She was instrumental in initiating the CHA Nurse Unit Manager Scholarship Program, the CHA Nursing and Midwifery Symposium, the CHA Nursing Awards, has been a member of the Australian College of Nursing since 2012 and before that the Royal College of Nursing Australia.
Her strongest advice to those starting out is ‘never forget to make that special human interaction with patients’.
“You can get so busy, but should never lose that personal touch with patients and their family.”
“Technology can take over so it’s important to make sure you are not too focused on machinery.”
“Also love your work. You need to be able to love it, find joy at work, because when you love it, oh how easy it is to do a good job.”
While there have been a great many profound experiences along Kate’s half-century journey, none are more precious than the moments shared with a patient at the end of their life.
“Being with a person at the time of their death is a sacred privilege. Religious or not, this time calls into question your own humanity. The feeling and profound impact doesn’t change. The first death is confronting, and it feels the same each time years later. Even when my mother died, I was overwhelmed with the same feeling I have with my patients.”
“At the time of death you are very still in the moment, you pause, and reflect. There’s life and there’s death. In between these two, you only have time, so must use it wisely.”
And Kate has certainly done that… touching the lives of so many patients and families at their most vulnerable and leaving a lasting impression on colleagues and all who encounter her compassion, energy, intellect and readiness for fun and laughter.
There doesn’t appear to be any sign of Kate slowing down. Kate is a Trustee Board Member of Calvary Ministries, on the Mercy Health Board Quality Committee, Nursing Advisor to the St John of God International Health Nursing Development Program in East Timor, which she was instrumental in establishing, and Barwon Health Geelong (public hospital) Human Research Ethics Committee member.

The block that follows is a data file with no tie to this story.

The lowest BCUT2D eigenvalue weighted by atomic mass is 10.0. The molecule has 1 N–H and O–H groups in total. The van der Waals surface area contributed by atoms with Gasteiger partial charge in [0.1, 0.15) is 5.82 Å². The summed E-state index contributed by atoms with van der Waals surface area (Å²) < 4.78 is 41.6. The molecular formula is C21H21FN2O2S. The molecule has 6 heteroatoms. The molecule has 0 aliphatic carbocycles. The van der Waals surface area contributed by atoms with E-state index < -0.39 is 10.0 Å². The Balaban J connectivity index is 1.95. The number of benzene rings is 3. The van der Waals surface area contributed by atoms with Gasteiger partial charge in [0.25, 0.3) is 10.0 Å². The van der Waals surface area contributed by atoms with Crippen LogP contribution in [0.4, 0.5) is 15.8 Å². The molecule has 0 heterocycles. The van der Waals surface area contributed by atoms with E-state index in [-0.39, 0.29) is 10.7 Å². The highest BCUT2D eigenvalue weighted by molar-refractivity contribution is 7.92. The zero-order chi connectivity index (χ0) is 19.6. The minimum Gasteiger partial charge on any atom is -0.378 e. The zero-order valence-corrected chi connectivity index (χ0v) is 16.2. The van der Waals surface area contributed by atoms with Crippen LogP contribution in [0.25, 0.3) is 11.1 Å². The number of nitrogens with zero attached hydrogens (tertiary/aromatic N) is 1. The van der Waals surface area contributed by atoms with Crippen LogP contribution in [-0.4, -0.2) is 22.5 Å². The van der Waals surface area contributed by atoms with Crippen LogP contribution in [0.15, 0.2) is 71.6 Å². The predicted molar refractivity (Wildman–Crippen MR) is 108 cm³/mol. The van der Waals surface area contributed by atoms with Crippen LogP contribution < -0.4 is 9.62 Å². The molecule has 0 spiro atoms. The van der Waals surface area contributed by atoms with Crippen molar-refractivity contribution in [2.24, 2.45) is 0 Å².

“It’s an exciting time in the Church, with more laity involved in the development of the ministry, and I want to be a thoughtful contributor. I want to respect and understand the past and plan for the future of patients.”
So what kept Kate ticking along, achieving and influencing the lives of so many health practitioners and families, while raising three ‘great’ sons?
A very supportive and cooperative husband named Les she says, also ‘a love and passion for learning and educating’, and an unflinching spirit for ‘raising the bar on patient care’.
“It is an exciting time in health care, research in particular with advances in so many areas of health,” Kate says.
“Our work must continue to make reference to the poor and needy and looking after those less advantaged. Through my work with SJOG in Timor, mentoring Dilli hospital’s Director of Nursing, I hope to be a part of that change.”
“They are so hungry to learn, it’s fantastic,” she says, “seeing them and their standards of care grow is very satisfying.”
“With technology and pharmacology rapidly changing, we must innovate how we provide care in the community and in their homes. We need to engage with our academic organisations to ensure preparation of practitioners fits the need we will be encountering.”
“It’s not easy to change overnight but we must be prepared to change and not stay cemented in a model that may not be in step with patient need and expectation.”
“We need to be brave about change.”